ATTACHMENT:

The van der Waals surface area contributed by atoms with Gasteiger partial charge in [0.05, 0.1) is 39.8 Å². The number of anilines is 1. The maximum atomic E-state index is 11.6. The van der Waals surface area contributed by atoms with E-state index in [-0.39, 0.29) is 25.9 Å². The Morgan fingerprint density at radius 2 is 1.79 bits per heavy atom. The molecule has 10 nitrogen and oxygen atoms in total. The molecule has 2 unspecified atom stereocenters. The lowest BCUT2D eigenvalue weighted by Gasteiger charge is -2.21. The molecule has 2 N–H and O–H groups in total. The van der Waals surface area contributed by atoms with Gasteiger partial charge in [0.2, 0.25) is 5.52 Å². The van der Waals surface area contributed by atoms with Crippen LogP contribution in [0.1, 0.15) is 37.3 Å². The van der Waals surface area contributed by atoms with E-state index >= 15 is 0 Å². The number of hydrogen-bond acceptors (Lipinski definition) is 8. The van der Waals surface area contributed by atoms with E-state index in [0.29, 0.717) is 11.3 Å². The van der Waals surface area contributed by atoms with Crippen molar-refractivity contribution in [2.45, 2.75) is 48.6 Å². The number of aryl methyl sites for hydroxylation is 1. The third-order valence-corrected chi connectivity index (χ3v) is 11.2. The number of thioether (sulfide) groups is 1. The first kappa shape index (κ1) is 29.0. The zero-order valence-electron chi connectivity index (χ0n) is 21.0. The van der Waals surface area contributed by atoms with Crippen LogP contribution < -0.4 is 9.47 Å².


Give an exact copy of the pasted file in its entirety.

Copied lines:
The van der Waals surface area contributed by atoms with Gasteiger partial charge in [0.05, 0.1) is 39.8 Å². The number of anilines is 1. The maximum atomic E-state index is 11.6. The van der Waals surface area contributed by atoms with E-state index in [-0.39, 0.29) is 25.9 Å². The Morgan fingerprint density at radius 2 is 1.79 bits per heavy atom. The molecule has 10 nitrogen and oxygen atoms in total. The molecule has 2 unspecified atom stereocenters. The lowest BCUT2D eigenvalue weighted by Gasteiger charge is -2.21. The molecule has 2 N–H and O–H groups in total. The van der Waals surface area contributed by atoms with Gasteiger partial charge in [0.2, 0.25) is 5.52 Å². The van der Waals surface area contributed by atoms with Crippen LogP contribution in [0.1, 0.15) is 37.3 Å². The van der Waals surface area contributed by atoms with E-state index >= 15 is 0 Å². The number of hydrogen-bond acceptors (Lipinski definition) is 8. The van der Waals surface area contributed by atoms with E-state index in [0.29, 0.717) is 11.3 Å². The van der Waals surface area contributed by atoms with Crippen molar-refractivity contribution in [2.45, 2.75) is 48.6 Å². The number of aryl methyl sites for hydroxylation is 1. The third-order valence-corrected chi connectivity index (χ3v) is 11.2. The number of thioether (sulfide) groups is 1. The first kappa shape index (κ1) is 29.0. The zero-order valence-electron chi connectivity index (χ0n) is 21.0. The van der Waals surface area contributed by atoms with Crippen LogP contribution < -0.4 is 9.47 Å².